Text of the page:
Revenue Growth Drives Shareholder Returns


The market works in long term cycles even though it seems like changes occur often. There will always be news which drives short term action, but in the long run there are strategies which last for years or even decades. In the past 11 years, growth stocks have outperformed value stocks. It’s easy to ignore short term cyclical noise, but it’s not easy to have conviction in long term secular market dynamics, especially when it negatively affects your returns. 

If an analytical process works for an investor, he/she will continue to ride the wave. The wave gets bigger as more capital follows it. A strategy which gave some investors their career success will not be abandoned quickly. Standing in front the wave simply doesn’t work if it lasts for years. The difference between stubbornness and discipline is a fine line; ultimately you need to ask yourself if your logic is wrong if it hasn’t been working for years.

Sales Growth Drives Returns

We explained why long trends in thinking stay in play. They snowball as capital follows what is working. Therefore, you need to deeply examine what is working to understand how to profit off the wave. One major trend is the importance of sales growth. In this cycle, growth stocks have outperformed value stocks which has left value investors with losses or has caused them to alter their strategy. Interestingly, revenue growth had been an important valuation metric even before this cycle.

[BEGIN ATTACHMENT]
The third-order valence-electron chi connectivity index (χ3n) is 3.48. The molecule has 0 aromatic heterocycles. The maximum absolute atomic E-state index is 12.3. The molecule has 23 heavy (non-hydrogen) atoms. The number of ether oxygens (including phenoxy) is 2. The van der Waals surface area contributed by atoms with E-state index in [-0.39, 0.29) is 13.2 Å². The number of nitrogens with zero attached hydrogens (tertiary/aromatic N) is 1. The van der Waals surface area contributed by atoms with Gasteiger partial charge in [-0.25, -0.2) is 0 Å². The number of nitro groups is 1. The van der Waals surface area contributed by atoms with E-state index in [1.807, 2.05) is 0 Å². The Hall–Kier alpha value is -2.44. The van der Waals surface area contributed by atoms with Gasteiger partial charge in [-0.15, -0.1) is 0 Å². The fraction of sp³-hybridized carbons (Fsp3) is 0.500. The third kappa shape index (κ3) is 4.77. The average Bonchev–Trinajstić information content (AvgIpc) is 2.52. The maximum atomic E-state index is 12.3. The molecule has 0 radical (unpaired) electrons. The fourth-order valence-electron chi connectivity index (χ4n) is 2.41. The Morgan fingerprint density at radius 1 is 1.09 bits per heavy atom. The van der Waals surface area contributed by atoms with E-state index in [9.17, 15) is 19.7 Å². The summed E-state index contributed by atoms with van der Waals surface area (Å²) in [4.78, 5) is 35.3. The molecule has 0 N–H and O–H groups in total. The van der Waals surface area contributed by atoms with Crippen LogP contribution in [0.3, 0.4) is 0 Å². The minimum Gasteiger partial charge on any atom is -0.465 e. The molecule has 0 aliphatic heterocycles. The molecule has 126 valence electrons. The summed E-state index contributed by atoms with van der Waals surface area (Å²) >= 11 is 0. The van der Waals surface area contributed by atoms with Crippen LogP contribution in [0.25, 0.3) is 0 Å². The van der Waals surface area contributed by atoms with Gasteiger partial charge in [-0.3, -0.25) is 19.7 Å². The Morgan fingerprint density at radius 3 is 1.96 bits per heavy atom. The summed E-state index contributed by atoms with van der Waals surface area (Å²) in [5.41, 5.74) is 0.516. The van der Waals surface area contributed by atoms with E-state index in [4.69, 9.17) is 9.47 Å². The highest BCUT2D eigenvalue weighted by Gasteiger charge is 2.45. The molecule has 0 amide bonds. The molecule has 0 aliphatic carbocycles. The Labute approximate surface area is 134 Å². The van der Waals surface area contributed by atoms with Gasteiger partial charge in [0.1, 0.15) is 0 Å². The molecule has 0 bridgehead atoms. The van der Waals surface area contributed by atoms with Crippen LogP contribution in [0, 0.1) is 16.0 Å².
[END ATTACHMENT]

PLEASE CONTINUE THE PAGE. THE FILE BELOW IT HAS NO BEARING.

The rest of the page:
As you can see from the Morgan Stanley chart below, from 1990 to 2009,revenue growth was the biggest driver of long term shareholder returns.

Source: Morgan Stanley

The other aspects listed are free cash flow, stock multiples, and changes to margins. Discounted free cash flow models are a great way to understand how a firm operates and which operations of the business are important. However, predicting sales growth has been more fruitful to realizing returns over the long term.

Latest Sales Results From Q2

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